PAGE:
Hi to all of you ! How are you ? Today we are not going to talk about a Roman dynasty like the previous weeks but about a period of the Roman Empire. It is called “the Military Anarchy”. We will see the continuation of Roman history with that time. We will therefore see in this article, of whom “the Military Anarchy” was made up, when did it exist…. Now let’s get to the heart of the matter and, above all, enjoy your reading.
Context of the Military Anarchy
This anarchy began following the end of the Severan dynasty, with the death of Severus Alexander. It lasted from 235 to 268 AD and was a period of unrest for the Romans. Indeed, during this period, the army more or less rules the Empire, electing who it wants and when it wants. Economic, social and cultural crises appear, famines and epidemics affect the cities, the Empire is fragmented … (What a mess!). Also, during this anarchy, the “Thirty Tyrants” series (we’ll see what it is about a little later in this article) happens. In short, this is a dark period for the Roman Empire which will have a hard time recovering and which, moreover, will bear the consequences for life.
Who did the Military Anarchy consist of?
This period, in terms of the emperor, saw quite a few pass in a short time. Indeed, it has more than fifteen, including: Maximin Ier Thrace (March 235 AD – June 238 AD), Gordian I (March 238 AD – April 238 AD), Gordian II (March 238 AD) JC – April 238 AD), Balbin (April 238 AD – July 238 AD), Pupien (April 238 AD – July 238 AD), Gordian III (May 238 AD – April 244 AD), Philippe I the Arab (February 244 AD – September 249 AD), Philip II (April 247 AD – September 249 AD), Trajan Decius (September 249 AD – June 251 AD), Hérennius Etruscus (May 251 AD) – June 251 AD), Hostilien (May 251 AD – October 251 AD), Trébonien Galle (June 251 AD – August 253 AD), Volusien (October 251 AD – August 253 AD), Emilien (April 253 AD – August 253 AD), Valérien (July 253 AD – June 260 AD) and Gallien (October 253 AD – September 268 AD).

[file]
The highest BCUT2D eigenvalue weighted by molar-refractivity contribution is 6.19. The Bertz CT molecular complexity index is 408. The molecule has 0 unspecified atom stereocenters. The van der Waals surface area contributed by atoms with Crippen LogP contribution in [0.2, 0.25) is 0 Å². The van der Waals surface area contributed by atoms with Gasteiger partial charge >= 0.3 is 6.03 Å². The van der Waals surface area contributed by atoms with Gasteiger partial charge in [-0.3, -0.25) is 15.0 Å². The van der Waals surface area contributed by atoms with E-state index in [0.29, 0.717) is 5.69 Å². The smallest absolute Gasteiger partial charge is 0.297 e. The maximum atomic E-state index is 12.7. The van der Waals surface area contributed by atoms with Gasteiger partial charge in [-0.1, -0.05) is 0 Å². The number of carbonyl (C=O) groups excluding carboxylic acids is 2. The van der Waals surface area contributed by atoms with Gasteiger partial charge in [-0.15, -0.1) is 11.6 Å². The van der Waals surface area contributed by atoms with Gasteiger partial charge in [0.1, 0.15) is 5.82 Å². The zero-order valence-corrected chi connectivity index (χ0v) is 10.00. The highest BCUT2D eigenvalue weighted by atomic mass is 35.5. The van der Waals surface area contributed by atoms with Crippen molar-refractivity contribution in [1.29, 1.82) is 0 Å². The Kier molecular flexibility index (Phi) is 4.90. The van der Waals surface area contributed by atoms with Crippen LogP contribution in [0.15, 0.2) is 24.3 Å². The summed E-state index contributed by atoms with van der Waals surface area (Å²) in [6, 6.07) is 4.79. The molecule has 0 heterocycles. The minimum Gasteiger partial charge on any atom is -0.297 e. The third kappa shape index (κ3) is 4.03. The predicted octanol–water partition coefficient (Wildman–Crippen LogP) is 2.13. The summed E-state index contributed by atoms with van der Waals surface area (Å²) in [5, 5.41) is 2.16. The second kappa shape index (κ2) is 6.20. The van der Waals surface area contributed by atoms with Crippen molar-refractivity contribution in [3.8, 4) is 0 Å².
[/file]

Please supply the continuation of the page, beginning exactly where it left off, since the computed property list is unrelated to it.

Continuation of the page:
Now that we know who ruled then, let’s see the unfolding of Military Anarchy, but before that, what is the “Thirty Tyrants” series?
The Thirty Tyrants
The “Thirty Tyrants” is a period which saw a succession of different usurpers. A usurper is a person who takes power (he usurps power). This series took place during the Military Anarchy and currently only a little less than twenty usurpers are really known, the rest having either never existed or we have no trace. As to the facts of this period, many sources are uncertain.
The History of Military Anarchy
This anarchy began with the reign of Maximin I the Thrace. The latter began his reign with a campaign in Germany, which he won and won over the Sarmatians. Thus, he devoted himself strongly to the army but little to the towns and the people. Indeed, he will never set foot in Rome. In addition, it overtaxes the inhabitants thus raising their anger. Towards the end of his reign, in 238 AD, Gordian I and Gordian II were appointed emperors in Thrace. Also, in April, the co-emperors Balbin and Pupien are appointed emperors by the Senate in Rome. Maximin I the Thrace, dies assassinated by his soldiers, during a siege in Aquileia.
Around the same time, the reigns of Gordian I and Gordian II took place. The latter only reigned for about a month. First, Gordian I was appointed emperor, but unwillingly. In the process and because of his advanced age (over 80 years), he named his son Gordien II. The latter, in a battle against the Third Legion, led by Capellianus (a supporter of Maximin I), died in action. Learning of the death of his son, Gordian I committed suicide and thus ended the reigns of Gordian I and Gordian II.
Following the death of the two Gordians and Maximin, two new co-emperors will be placed on the throne. These are Balbin and Pupien. During their reign, Balbin took charge of ruling Rome while Pupian took charge of the army. But due to their unpopularity, they are forced to adopt a successor who will become Gordian III. Subsequently, the two co-emperors are killed by the Praetorian Guard.